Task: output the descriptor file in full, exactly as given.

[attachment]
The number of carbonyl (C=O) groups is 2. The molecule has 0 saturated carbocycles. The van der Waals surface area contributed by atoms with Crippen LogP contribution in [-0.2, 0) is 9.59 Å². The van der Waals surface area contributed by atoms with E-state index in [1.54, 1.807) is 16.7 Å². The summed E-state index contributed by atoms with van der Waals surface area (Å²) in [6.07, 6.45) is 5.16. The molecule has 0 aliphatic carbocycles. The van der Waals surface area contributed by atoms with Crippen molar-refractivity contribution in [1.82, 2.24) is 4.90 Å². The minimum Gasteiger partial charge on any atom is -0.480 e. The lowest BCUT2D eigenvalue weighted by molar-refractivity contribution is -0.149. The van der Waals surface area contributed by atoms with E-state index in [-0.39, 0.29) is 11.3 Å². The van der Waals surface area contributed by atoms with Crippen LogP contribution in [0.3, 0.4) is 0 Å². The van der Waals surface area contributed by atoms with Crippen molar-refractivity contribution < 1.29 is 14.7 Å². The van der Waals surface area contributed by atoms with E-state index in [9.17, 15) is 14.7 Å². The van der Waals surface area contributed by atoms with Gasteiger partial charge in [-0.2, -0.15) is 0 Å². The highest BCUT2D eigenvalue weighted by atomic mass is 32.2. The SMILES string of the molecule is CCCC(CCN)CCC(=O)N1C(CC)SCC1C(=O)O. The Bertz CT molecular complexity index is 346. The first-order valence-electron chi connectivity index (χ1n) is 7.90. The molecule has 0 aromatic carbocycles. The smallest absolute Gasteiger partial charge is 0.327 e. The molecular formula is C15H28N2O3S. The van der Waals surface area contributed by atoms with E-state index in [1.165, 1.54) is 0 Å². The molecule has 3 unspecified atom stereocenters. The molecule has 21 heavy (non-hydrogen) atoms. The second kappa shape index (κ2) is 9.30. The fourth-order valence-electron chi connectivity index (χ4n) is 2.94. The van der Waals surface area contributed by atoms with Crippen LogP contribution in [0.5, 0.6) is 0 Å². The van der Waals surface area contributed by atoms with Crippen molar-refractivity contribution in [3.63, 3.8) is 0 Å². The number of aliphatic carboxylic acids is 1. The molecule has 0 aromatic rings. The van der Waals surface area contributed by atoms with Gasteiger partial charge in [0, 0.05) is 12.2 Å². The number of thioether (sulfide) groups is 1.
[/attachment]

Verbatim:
The number of carbonyl (C=O) groups is 2. The molecule has 0 saturated carbocycles. The van der Waals surface area contributed by atoms with Crippen LogP contribution in [-0.2, 0) is 9.59 Å². The van der Waals surface area contributed by atoms with E-state index in [1.54, 1.807) is 16.7 Å². The summed E-state index contributed by atoms with van der Waals surface area (Å²) in [6.07, 6.45) is 5.16. The molecule has 0 aliphatic carbocycles. The van der Waals surface area contributed by atoms with Crippen molar-refractivity contribution in [1.82, 2.24) is 4.90 Å². The minimum Gasteiger partial charge on any atom is -0.480 e. The lowest BCUT2D eigenvalue weighted by molar-refractivity contribution is -0.149. The van der Waals surface area contributed by atoms with E-state index in [-0.39, 0.29) is 11.3 Å². The van der Waals surface area contributed by atoms with Crippen LogP contribution in [0.3, 0.4) is 0 Å². The van der Waals surface area contributed by atoms with Crippen molar-refractivity contribution < 1.29 is 14.7 Å². The van der Waals surface area contributed by atoms with E-state index in [9.17, 15) is 14.7 Å². The van der Waals surface area contributed by atoms with Gasteiger partial charge in [-0.2, -0.15) is 0 Å². The highest BCUT2D eigenvalue weighted by atomic mass is 32.2. The SMILES string of the molecule is CCCC(CCN)CCC(=O)N1C(CC)SCC1C(=O)O. The Bertz CT molecular complexity index is 346. The first-order valence-electron chi connectivity index (χ1n) is 7.90. The molecule has 0 aromatic carbocycles. The smallest absolute Gasteiger partial charge is 0.327 e. The molecular formula is C15H28N2O3S. The van der Waals surface area contributed by atoms with E-state index in [1.165, 1.54) is 0 Å². The molecule has 3 unspecified atom stereocenters. The molecule has 21 heavy (non-hydrogen) atoms. The second kappa shape index (κ2) is 9.30. The fourth-order valence-electron chi connectivity index (χ4n) is 2.94. The van der Waals surface area contributed by atoms with Crippen LogP contribution in [0.5, 0.6) is 0 Å². The van der Waals surface area contributed by atoms with Crippen molar-refractivity contribution in [3.63, 3.8) is 0 Å². The number of aliphatic carboxylic acids is 1. The molecule has 0 aromatic rings. The van der Waals surface area contributed by atoms with Gasteiger partial charge in [0, 0.05) is 12.2 Å². The number of thioether (sulfide) groups is 1.